picture, including both objectively demonstrated disabilities and
subjectively claimed pain or other disability. See Gamer v. Secretary of
Health and Human Services, 815 F.2d 1275, 1279-80 (1987) (hypothetical
questions posed to expert in
Social Security disability case must set out all of claimant’s
disabilities, including those supported by medical evidence as well as
subjective claims of pain). If the engagement letter fails to set forth
all of the claimant’s impairments, both objective and subjective, or fails
to set forth any other relevant factual detail, such as the time period
during which symptomatology manifested itself, the IME cannot render an
opinion which is supported by a sufficient prior review of and plausible
basis in the record. See DeLorme v. Sullivan, 924 F.2d 841 (9th Cir. 1991
) (substantial evidence supported administrative law judge’s opinion based
upon opinion of vocational expert which was, in turn, based upon properly
developed hypothetical question setting forth all of claimant’s
disabilities); see also Janeway v. Secretary of Health and Human Services,
702 F. Supp. 795, 797 (C.D. Cal. 1988) (if hypothetical question posed to
expert in Social Security disability case does not set forth all of
claimant’s impairments, expert’s opinion cannot be based upon substantial
evidence); see also Gilbert v. Derwinski, 1 Vet.App. 49, 52-53 (1990) (
Court may overturn Board’s findings of fact where they are not supported
by a plausible basis in the record).
In this case, the Board constrained the IME’s scope of inquiry,
thereby limiting his investigation and tainting the results. The Board’s
second engagement letter stated that symptomatology characteristic of MS
had manifested itself only in the early 1970’s, while there was other
evidence of record providing an earlier date. The Board directed the IME
to address the issue regarding the etiologic relationship of EBV,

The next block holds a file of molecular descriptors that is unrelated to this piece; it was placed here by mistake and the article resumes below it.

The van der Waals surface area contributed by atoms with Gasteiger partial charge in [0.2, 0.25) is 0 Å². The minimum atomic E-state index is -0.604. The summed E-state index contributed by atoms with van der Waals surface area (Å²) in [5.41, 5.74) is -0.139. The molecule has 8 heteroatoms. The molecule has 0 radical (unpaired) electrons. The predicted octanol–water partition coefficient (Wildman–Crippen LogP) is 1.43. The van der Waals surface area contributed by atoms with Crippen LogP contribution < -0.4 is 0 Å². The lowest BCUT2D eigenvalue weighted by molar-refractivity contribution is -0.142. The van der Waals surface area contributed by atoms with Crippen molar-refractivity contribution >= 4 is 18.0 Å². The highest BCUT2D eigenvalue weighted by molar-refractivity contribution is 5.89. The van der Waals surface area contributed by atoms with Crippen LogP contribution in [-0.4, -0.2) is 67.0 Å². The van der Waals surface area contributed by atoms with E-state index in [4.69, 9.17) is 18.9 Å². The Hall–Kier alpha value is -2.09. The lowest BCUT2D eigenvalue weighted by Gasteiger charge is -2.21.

mononucleosis, and MS only, while a crucial consideration at the time was
the appellant’s claim for presumptive service connection. The statute, 38
U.S.C. ù 7109, and regulation, 38 C.F.R. ù 20.901, governing the
provision and use of an IME leaves to the discretion of the Board the
necessity of obtaining an opinion. Thus, the Board’s selection of issues
to be addressed by the IME is entirely discretionary but it cannot limit
background information so as to prejudice the IME. In this instance, the
Board presented the IME with a hypothetical question that incorrectly
limited the possible date of onset of the appellant’s claimed MS. The
Board’s limiting of the facts stated to the IME may have prevented him
from rendering a fully informed and neutral opinion.
Thus, we conclude that the BVA failed to provide the correct
hypothetical situation to be addressed by the IME, and that the IME
additionally failed to consider the correct facts as they were known at
the time of the adjudication because he did not review the record prior to
rendering an opinion. Consequently, the Board will obtain a new opinion
from a different IME as part of readjudicating the appellant’s reopened
claim.

C. Appellant’s Claim of Clear and Unmistakable Error
The record reflects that the appellant submitted a letter dated
September 1990 to the VA following the 1990 BVA decision, using the phrase
“[O]n the issue of a ‘clear and unmistakable error'” and citing 38 C.F.R.
ù 3.105(a) (1993). He further alleged that the BVA applied the wrong law
to his claim, and in support thereof, he cited a series of regulations,
alleging that “all require acceptance of and consideration of lay evidence
.” Those regulations are 38 C.F.R. ù 3.303(a) (principles related to
service connection); 38 C.F.R. ù 3.103(a) (duty to assist a claimant); 38
C.F.R. ù 3.103(b) (right to notice affecting the payments of benefits or
granting of relief); 38 C.F.R. ù 3.307(b) (evidentiary basis may be
established by medical evidence, competent lay evidence or both); and 38 C.
F.R. ù 3.303(b) (with chronic diseases shown in service or within the
presumptive period to permit a finding of service connection, subsequent
manifestations of the same disease are service connected unless attributed
to other causes).
The appellant’s substantive appeal (Form 1-9), received on March 27,
1991, made the same allegations using somewhat different terms and using
some different citations to the regulations. The appellant alleged in a
paragraph entitled “ERRORS THE VA MADE IN APPLYING THE LAW” that “No
effort has ever been made to adhere [to] Title 38 [C.F.R. ùù] 3.307[](b),